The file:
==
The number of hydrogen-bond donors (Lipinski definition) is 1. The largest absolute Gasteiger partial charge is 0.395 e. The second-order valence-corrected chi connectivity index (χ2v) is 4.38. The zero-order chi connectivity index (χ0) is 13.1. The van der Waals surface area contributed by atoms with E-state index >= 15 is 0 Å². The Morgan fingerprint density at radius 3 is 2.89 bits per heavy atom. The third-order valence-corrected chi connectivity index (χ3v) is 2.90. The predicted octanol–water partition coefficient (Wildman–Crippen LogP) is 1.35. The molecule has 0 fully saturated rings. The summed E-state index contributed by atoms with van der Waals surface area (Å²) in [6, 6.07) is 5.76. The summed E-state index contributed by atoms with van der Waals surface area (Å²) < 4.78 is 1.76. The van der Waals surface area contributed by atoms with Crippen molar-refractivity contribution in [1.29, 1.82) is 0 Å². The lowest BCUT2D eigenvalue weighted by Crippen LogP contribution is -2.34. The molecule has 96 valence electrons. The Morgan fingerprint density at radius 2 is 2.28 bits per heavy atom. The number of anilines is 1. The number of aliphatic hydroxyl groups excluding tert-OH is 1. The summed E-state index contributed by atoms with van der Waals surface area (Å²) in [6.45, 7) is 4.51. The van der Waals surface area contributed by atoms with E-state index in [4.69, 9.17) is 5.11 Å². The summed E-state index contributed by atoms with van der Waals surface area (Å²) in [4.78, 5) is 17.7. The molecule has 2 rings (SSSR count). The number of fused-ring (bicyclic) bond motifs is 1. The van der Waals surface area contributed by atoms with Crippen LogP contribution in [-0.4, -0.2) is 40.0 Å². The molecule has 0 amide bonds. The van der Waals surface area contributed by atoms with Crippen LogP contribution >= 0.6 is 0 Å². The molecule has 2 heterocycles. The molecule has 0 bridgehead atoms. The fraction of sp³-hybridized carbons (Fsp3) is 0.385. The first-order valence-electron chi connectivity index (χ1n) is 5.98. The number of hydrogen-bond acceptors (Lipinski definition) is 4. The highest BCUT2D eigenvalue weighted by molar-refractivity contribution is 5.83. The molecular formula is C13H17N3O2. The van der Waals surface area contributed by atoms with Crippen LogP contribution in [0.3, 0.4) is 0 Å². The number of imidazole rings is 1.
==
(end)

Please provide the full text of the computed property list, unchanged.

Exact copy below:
The number of hydrogen-bond donors (Lipinski definition) is 1. The largest absolute Gasteiger partial charge is 0.395 e. The second-order valence-corrected chi connectivity index (χ2v) is 4.38. The zero-order chi connectivity index (χ0) is 13.1. The van der Waals surface area contributed by atoms with E-state index >= 15 is 0 Å². The Morgan fingerprint density at radius 3 is 2.89 bits per heavy atom. The third-order valence-corrected chi connectivity index (χ3v) is 2.90. The predicted octanol–water partition coefficient (Wildman–Crippen LogP) is 1.35. The molecule has 0 fully saturated rings. The summed E-state index contributed by atoms with van der Waals surface area (Å²) in [6, 6.07) is 5.76. The summed E-state index contributed by atoms with van der Waals surface area (Å²) < 4.78 is 1.76. The van der Waals surface area contributed by atoms with Crippen molar-refractivity contribution in [1.29, 1.82) is 0 Å². The lowest BCUT2D eigenvalue weighted by Crippen LogP contribution is -2.34. The molecule has 96 valence electrons. The Morgan fingerprint density at radius 2 is 2.28 bits per heavy atom. The number of anilines is 1. The number of aliphatic hydroxyl groups excluding tert-OH is 1. The summed E-state index contributed by atoms with van der Waals surface area (Å²) in [6.45, 7) is 4.51. The van der Waals surface area contributed by atoms with E-state index in [4.69, 9.17) is 5.11 Å². The summed E-state index contributed by atoms with van der Waals surface area (Å²) in [4.78, 5) is 17.7. The molecule has 2 rings (SSSR count). The number of fused-ring (bicyclic) bond motifs is 1. The van der Waals surface area contributed by atoms with Crippen LogP contribution in [-0.4, -0.2) is 40.0 Å². The molecule has 0 amide bonds. The van der Waals surface area contributed by atoms with Crippen LogP contribution >= 0.6 is 0 Å². The molecule has 2 heterocycles. The molecule has 0 bridgehead atoms. The fraction of sp³-hybridized carbons (Fsp3) is 0.385. The first-order valence-electron chi connectivity index (χ1n) is 5.98. The number of hydrogen-bond acceptors (Lipinski definition) is 4. The highest BCUT2D eigenvalue weighted by molar-refractivity contribution is 5.83. The molecular formula is C13H17N3O2. The van der Waals surface area contributed by atoms with Crippen LogP contribution in [0.3, 0.4) is 0 Å². The number of imidazole rings is 1.